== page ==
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In the last post we discussed colour families, the difference between colour schemes and palettes and of the different types of colour schemes. In this post I want to delve deeper into colours and talk about warm and cool colours and about how to use them. Also what the heck is SHTT?
If this is your first visit here, welcome! There is a Let's Talk About Colours Part 1 in a previous post. It's in this post where you'll be able to download a RYB colour wheel to print for a reference. For those of you who already have your colour wheel, you may want to grab it before you proceed.
Warm and Cool Colours
If you were to draw a line starting from in between the colour purple and magenta straight across the colour wheel circle to in between chartreuse and yellow, you will have divided your wheel into cool and warm colours. All colours from magenta to yellow are warm colours and all colours from purple to chartreuse are cool colours. I kinda think that chartreuse could be considered both and that’s okay too.
If you think of colours that reflect daylight, like a sunrise or sunset then you are thinking of warm colours. If you think of colours that reflect water or the sky then you’re thinking of cool colours. I was thinking about the seasons of the year and how the colours represent them. Spring and Summer are represented will using both warm and cool colours, Autumn by using warm colours and Winter by using cool colours.
When making colour choices for card making, always take these into consideration, the theme for the card, the time of year and the most important one of all is the person that the card is being made for. Does that person have a favourite colour? Usually when you have one colour down it’s easy to find other colours to go with it by using a colour scheme.
Let's quickly talk about Saturation. The more saturation a colour has the more vibrant and intense the colour is, when the saturation of a colour is decreased the colour becomes darker. A very low or no saturation of a colour will make it look grey.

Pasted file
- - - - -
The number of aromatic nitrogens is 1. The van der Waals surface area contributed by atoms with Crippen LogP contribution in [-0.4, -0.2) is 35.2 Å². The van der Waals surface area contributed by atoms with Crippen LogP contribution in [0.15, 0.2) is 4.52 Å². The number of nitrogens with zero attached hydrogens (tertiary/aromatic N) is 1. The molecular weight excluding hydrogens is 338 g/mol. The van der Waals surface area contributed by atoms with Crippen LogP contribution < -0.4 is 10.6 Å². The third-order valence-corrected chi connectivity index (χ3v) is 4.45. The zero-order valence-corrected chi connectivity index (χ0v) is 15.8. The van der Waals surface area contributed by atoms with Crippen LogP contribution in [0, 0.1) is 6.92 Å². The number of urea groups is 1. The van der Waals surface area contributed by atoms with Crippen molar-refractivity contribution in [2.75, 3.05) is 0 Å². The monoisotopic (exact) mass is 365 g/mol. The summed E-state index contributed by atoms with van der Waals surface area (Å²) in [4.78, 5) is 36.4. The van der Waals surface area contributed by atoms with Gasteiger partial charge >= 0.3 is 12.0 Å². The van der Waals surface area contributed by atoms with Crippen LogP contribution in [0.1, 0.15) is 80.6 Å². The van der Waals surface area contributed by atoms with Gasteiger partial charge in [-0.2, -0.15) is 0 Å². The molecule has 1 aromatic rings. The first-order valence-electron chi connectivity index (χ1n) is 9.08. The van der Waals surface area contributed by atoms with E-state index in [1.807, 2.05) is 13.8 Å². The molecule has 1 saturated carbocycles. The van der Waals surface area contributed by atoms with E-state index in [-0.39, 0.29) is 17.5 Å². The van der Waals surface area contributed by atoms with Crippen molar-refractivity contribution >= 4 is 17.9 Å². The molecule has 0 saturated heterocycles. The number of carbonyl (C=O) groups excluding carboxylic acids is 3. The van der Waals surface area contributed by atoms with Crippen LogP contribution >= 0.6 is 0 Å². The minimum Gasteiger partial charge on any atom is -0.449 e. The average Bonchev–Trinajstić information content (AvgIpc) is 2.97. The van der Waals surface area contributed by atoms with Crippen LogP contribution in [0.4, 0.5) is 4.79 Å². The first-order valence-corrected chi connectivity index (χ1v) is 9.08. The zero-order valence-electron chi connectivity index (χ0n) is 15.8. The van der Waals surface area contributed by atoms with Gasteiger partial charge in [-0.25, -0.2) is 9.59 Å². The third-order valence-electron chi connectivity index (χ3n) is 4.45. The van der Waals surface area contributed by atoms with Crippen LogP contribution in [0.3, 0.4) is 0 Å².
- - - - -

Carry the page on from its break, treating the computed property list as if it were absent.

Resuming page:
What the Heck is SHTT?
Well when you sound out the acronym it’s definitely not hard to forget *chuckle. SHTT stands for Shade, Hue, Tone and Tint. Have you ever used a photo editing program? Now most smart phones have fancy cameras and a photo editing program along with them. If so then you may be familiar with how these work.
Hue is the dominant colour family of a specific colour. Pink is a mix of colours but the dominant hue would be red.
Tint is when a colour has been lightened, this can be achieved by adding white to lighten the colour. Pastel colours are a result of tinting.
Shade is when a colour has been darkened by using the colour black. I like to think of standing in the shade of a tree. There is less light and so everything is darker.
Tone is when a colour has been mixed with equal amounts of black and white, or pure grey, it doesn’t darken the colour like shading but it does dull the intensity of the colour.
The colour wheel below shows the difference of each.
Now that we’ve learned about SHTT, we can discuss what a monochromatic colour scheme is.
Monochromatic Colour Scheme
A monochromatic colour scheme is when you use all of the varieties of one hue. Adding a tint, a shade and a tone to one hue will create a range lighter and darker versions of this colour. You can make a greeting card using this colour scheme too.
Here is an example of a monochromatic colour scheme
I hope this helps when it comes to choosing colours for your card making.
Thanks for stopping by!